Let's discuss some of these errors and methods to avoid them.
Lack of Focus and Preparation
We often get excited about our projects and let our imagination run amok. This is particularly true when we find our first piece of solid information, such as your great-great-grandfather listed on an early census. However, without focus and preparation we might take a jackrabbit approach hopping to and fro wasting time, money, and rendering poor results.
So, define the project. Ask yourself, am I looking for my family's genealogy? Am I trying to find out the "who, what, where, when and how" of my ancestors' origination? Or, could it be that my goal is to find information for both topics? Elsewhere, GENTREK has a presentation on the many approaches to genealogy. You'll likely find yourself in many of them.
After deciding, take time and prepare. Analyze your goal and focus on one step at time. Dissect the project into bite-sized pieces, making each one palatable and not overwhelming. This really is the quicker route to the information you seek. Practice will convince you.
If you're new to research, you must do some tedious background work first. Check out some of the other presentations here about basic research techniques and learn how to properly do research. How often have we embarked in a new project (genealogy or otherwise) only to discover much later that if we'd prepared better, it would not only have taken less time and effort, but would have been more enjoyable, too? You definitely want to avoid the hit-and-miss approach.
Let me recommend some particularly good genealogy reference books. Evidence! Citation and Analysis for the Family Historian by Elizabeth Shown Mills (ShoeString Genealogy: Book Review - Evidence!) teaches how to document and analyze your findings. Also Val Greenwood's The Researcher's Guide to American Genealogy, is one to take on every research trip. "Don't leave home without it."
These books are good starting points and can answer just about any question you may have about general genealogical research and documentation. Later GENTREK will review several other genealogical reference books that you may (or may not) wish to add to your library.
Lack of Documentation
Another error to avoid is a lack of documentation. Regardless how you approach your research, it must be documented. It must be reliable and in a logical sequence. As I and most of the other Hosts in the AOL Forum have mentioned time and again the main point to remember is start with what you know and work backwards ... always ... without exception, documenting each of these backward steps.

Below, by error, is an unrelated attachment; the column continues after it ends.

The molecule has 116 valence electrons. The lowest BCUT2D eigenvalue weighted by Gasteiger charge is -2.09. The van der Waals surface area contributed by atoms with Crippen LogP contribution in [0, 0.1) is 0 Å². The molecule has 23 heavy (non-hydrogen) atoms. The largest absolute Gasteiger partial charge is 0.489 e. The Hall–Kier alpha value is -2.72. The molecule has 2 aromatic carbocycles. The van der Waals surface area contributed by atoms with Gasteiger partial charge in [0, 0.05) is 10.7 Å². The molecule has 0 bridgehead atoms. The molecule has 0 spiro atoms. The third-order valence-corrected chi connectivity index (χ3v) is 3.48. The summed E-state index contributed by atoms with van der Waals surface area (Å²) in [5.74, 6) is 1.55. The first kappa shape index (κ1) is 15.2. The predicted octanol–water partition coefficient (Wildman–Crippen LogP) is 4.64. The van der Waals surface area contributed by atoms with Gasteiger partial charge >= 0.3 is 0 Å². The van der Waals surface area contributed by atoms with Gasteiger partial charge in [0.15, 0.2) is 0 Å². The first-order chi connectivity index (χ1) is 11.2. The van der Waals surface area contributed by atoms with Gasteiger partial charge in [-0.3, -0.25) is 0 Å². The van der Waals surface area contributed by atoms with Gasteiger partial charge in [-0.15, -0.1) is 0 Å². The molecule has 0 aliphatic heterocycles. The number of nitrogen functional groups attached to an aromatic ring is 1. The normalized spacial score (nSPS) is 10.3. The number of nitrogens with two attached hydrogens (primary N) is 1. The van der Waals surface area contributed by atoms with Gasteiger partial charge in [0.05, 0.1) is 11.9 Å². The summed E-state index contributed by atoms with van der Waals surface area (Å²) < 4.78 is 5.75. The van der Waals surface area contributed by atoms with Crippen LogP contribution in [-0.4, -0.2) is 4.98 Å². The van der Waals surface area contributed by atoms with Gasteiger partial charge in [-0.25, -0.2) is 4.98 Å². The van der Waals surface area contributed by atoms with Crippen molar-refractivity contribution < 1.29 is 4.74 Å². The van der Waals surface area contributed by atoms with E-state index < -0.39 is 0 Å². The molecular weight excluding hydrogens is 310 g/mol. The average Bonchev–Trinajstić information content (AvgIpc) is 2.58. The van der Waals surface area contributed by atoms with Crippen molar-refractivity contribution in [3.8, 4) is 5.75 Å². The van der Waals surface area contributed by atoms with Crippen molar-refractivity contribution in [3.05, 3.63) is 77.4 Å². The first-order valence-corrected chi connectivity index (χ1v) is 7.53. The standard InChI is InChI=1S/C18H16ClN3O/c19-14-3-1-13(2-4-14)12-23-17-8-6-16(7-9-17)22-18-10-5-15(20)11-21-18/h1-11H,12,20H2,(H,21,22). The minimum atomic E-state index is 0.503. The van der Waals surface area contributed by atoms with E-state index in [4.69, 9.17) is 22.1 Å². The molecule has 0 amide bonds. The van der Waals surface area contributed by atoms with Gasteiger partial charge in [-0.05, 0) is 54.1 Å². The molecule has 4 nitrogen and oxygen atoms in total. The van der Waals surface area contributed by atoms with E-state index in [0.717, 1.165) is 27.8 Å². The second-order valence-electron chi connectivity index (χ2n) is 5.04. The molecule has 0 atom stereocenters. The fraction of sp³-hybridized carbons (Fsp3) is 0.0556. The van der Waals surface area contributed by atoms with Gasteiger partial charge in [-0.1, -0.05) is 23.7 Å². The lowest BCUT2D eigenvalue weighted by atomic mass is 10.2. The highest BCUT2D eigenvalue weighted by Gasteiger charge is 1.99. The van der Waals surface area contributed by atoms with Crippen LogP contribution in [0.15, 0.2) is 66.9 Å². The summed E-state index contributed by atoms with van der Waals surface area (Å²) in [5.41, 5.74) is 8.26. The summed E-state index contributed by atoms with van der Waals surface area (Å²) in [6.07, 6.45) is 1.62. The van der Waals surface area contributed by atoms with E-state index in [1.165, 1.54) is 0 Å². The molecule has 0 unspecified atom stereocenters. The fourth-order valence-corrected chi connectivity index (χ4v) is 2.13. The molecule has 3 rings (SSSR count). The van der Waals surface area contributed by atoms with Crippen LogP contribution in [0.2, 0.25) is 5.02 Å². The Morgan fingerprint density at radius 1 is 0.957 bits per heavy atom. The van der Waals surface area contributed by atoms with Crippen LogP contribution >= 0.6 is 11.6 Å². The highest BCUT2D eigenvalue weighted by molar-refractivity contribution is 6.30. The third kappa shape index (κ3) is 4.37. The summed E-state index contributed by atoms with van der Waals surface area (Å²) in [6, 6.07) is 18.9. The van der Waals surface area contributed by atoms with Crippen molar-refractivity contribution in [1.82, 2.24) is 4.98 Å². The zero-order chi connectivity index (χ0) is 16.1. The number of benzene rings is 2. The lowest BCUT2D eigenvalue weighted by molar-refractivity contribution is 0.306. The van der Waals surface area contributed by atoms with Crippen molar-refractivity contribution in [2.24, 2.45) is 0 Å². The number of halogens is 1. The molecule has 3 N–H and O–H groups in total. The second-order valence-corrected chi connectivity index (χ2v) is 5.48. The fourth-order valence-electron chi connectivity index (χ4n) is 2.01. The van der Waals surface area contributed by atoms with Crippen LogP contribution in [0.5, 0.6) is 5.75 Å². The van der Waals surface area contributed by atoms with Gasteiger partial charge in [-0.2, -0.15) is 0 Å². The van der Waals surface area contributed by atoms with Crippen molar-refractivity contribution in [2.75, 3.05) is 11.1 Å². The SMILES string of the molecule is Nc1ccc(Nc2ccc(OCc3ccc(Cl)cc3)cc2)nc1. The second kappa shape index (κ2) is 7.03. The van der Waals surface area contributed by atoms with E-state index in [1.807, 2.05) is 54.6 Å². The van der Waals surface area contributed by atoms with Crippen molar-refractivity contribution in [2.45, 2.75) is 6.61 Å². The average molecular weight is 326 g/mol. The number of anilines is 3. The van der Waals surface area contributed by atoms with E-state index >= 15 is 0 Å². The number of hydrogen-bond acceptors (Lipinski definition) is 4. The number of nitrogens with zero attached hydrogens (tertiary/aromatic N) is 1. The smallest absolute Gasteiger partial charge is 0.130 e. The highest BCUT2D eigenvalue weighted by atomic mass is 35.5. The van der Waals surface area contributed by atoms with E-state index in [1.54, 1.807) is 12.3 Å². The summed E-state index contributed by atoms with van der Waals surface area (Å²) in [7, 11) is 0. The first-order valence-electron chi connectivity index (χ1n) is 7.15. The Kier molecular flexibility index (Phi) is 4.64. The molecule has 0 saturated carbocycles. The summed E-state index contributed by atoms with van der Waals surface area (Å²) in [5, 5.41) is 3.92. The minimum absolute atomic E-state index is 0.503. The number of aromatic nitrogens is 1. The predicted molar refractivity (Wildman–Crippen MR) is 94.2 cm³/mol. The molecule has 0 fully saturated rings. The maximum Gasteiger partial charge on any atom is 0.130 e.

So? It's boring to start with yourself, but that IS where successful research starts. Think of it this way: what if you knew about each relative all that you know of yourself? Frightening, isn't it? On the other hand, are there things about each person that you wish you did know? OK, go from yourself to your parents, then to your grandparents AND after each step, what do we do? (Say 3 times: "Document the findings.") Right. And what do we document? All the information and source of that information. And what else? (Think future time-savings here.) Document when and where you encountered this information, i.e., Name of Library, call number, website URL, and date you found it. I see no future value in recording the actual time that I found information, however, unless I'm working for others.
When you document what you've researched so far, you can prove what you're saying. However, be prepared to get some disparagement because most people don't like being corrected especially when they're wrong.
Ignoring Collateral Lines
Our next step is finding four sets of great-grandparents. It is here where we can encounter real trouble. This trouble may be caused by the researcher's lack of interest in the whole family. Tracing only our own direct lines is a serious mistake!
Your direct line is your lineal descent, while your aunts, uncles, cousins, great-aunts and uncles, are collateral descendants. Studying these collateral folks is not only especially important, it's essential. Collateral lines not only broaden the family history record, it can lead you to information your direct line is lacking. In a another GENTREK presentation, I presented some important information on Collateral Lines.
Imagination and Supposition
Once you have found four sets of great-grandparents, you will find how easy it is to start imagining things. A little imaginative thinking is good. A lot of it gets us in trouble. At best, the work will meander all over. You can also spend a lot of time on false leads. At worst, you'll come to wrong conclusions and that wastes your time and money. Most of all, you'll miss your family's GENUINE history.
Let's say we have a family tradition that we descend from a Pawnee Indian. Although this may be true, how much time and energy will you spend chasing this undocumented ghost? Do the geography and era coincide with the possibility? This error is most often made by researchers who haven't studied tribal histories. Native American ancestry is traceable if we follow established rules of research and evidence.
Always check out family traditions. If possible, learn the source. Try to find out about what time the tradition first appeared in your family. This gives you a place and time so you can investigate any records that either help support your tradition or refute it. One tradition my father passed on to me was that we were related to Lillian Russell, the American actress. How easy is that to disprove? The more famous the individual, the more documented her life will be. Russell was not even her given name, but her stage name! (Sorry, Dad)
Mistakes about national origin can distort a family's history. Your great-aunt Mary may have denied a particular nationality or occupation because it was not "the thing to be" in her day. Consequently, she might pass on to you what she believes to be the truth; in reality, though, great-aunt Mary "withheld evidence."